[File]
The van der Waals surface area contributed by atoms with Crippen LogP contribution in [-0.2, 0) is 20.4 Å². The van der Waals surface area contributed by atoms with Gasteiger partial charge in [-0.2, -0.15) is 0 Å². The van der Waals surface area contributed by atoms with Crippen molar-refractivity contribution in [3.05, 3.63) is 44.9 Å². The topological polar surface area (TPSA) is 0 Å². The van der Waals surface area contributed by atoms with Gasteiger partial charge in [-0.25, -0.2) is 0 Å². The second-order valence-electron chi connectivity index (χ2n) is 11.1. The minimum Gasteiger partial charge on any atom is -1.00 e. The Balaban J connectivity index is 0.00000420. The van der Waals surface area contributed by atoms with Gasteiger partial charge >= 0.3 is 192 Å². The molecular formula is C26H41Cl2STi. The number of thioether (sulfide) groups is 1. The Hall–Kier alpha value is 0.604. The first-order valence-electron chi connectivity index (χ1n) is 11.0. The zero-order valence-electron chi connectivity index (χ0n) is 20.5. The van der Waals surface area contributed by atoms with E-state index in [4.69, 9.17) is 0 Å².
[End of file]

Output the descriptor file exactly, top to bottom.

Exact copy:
The van der Waals surface area contributed by atoms with Crippen LogP contribution in [-0.2, 0) is 20.4 Å². The van der Waals surface area contributed by atoms with Gasteiger partial charge in [-0.2, -0.15) is 0 Å². The van der Waals surface area contributed by atoms with Crippen molar-refractivity contribution in [3.05, 3.63) is 44.9 Å². The topological polar surface area (TPSA) is 0 Å². The van der Waals surface area contributed by atoms with Gasteiger partial charge in [-0.25, -0.2) is 0 Å². The second-order valence-electron chi connectivity index (χ2n) is 11.1. The minimum Gasteiger partial charge on any atom is -1.00 e. The Balaban J connectivity index is 0.00000420. The van der Waals surface area contributed by atoms with Gasteiger partial charge >= 0.3 is 192 Å². The molecular formula is C26H41Cl2STi. The number of thioether (sulfide) groups is 1. The Hall–Kier alpha value is 0.604. The first-order valence-electron chi connectivity index (χ1n) is 11.0. The zero-order valence-electron chi connectivity index (χ0n) is 20.5. The van der Waals surface area contributed by atoms with E-state index in [4.69, 9.17) is 0 Å².